Tuesday, April 11, 2017

UK Road Haulage Group's Class Action Against European Truck Makers Cartel Strengthened

Release of EC Non-Confidential Decision Shows Depth of Corruption
Shipping News Feature
UK – EUROPE – The ongoing case of the European truck cartel which has seen many of the manufacturers collude and conspire with regard to vehicle prices and emissions has reached a new phase with the release this week of the European Commission (EC) settlement decision on the matter. This has fanned the flames for those who propose a class action, of the type we have seen so often across the Atlantic, to reimburse those road haulage operators left out of pocket.

In the van (no pun intended) on this is the Road Haulage Association (RHA) which, having obtained the non-confidential version of the EC ruling, says it serves to strongly reinforce the RHA’s determination to pursue the legal action against the manufacturers to reclaim the cost of overpayment for its members. The organisation is appealing for transport firms, whether they are RHA members or not, to get in touch if they want compensation. It also confirms there is no cost to haulage firms in joining the proposed legal action and anyone affected can register their interest here.

The companies charged with antitrust activity reads like a who’s who of truck production with Volvo, DAF, Daimler, Fiat, Iveco, MAN and Renault just some of the names linked to the investigation. As several of the manufacturers (MAN, Daimler, Iveco, Volvo/Renault, and DAF) settled with the EC in clear and unequivocal terms, confirming their liability for infringing EU competition rules in relation to the main facts, the decision is not as detailed as it might have been, running to just over thirty pages.

The EC document however does provide more than a glimpse of the extensive and broad-ranging nature of the cartel, giving key details of how the cartel was organised and how the European truck manufacturers colluded anti-competitively on truck pricing and emissions technologies. The link to the non-confidential, provisional version of the EC decision on the case (No. 39824) is viewable HERE.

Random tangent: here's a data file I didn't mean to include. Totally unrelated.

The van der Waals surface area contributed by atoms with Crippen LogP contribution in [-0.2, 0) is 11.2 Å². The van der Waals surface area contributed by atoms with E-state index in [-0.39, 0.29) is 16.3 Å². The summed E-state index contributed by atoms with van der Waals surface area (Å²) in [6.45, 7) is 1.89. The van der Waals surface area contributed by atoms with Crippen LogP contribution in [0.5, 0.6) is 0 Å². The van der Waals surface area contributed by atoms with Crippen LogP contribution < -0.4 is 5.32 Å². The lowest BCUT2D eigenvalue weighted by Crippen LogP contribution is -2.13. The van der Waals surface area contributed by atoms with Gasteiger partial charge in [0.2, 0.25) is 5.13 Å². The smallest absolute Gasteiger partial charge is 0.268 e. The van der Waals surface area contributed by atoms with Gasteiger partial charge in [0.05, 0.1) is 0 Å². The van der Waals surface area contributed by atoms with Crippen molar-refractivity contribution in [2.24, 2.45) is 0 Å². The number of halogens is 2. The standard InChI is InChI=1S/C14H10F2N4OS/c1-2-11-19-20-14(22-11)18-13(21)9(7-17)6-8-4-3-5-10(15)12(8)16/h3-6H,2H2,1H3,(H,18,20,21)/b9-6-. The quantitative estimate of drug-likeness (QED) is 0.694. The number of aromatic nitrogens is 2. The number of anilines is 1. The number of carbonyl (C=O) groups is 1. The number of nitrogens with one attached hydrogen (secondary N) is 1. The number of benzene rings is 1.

The main points are:

  • Between 1997 and 2004, anti-competitive meetings between senior managers of the firms at headquarter level took place several times a year at trade fairs and other events and there were regular exchanges by phone and email. From 2002 onwards, there were regular meetings among business persons of the firms’ German subsidiaries who would report back to their respective headquarters.
  • The manufacturers harmonised their respective gross price lists across the European Economic Area (EEA) at the outset of the cartel.
  • They colluded on gross (and sometimes net) price increases for medium and heavy trucks throughout the EEA. This included exchanging detailed spreadsheets showing intended future prices split by truck standard model for each manufacturer.
  • The manufacturers discussed reducing rebates when the Euro (€) was introduced.
  • The manufacturers agreed on the timing of the introduction of new vehicle emission technologies, as well as how much to charge for the emissions technologies.

These points give an idea of just how deep rooted these illicit dealings reached into the road haulage sector and how damaging these can be, particularly for smaller operators and particularly at a time when the authorities are hell bent on imposing ever more stringent regulations regarding emissions and cab vision standards, all resulting in an inevitable boost in sales of new trucks for the manufacturers.

What is particularly galling to those who know the market is the longevity and cynicism of those involved. For example, as Euro Vl has become the standard, the collusion over medium and heavy duty trucks is known to have affected the pricing of emission technologies since before Euro lll was introduced. This activity is believed to have covered the entire area covered by the EEA and certainly the EC decision directly refers to a period lasting from 17 January 1997 until 18 January 2011.

The RHA has appointed well known transport law specialist solicitors Backhouse Jones to deal with the class action suit it intends to bring against the truck makers and the company has more details and updates viewable on the website.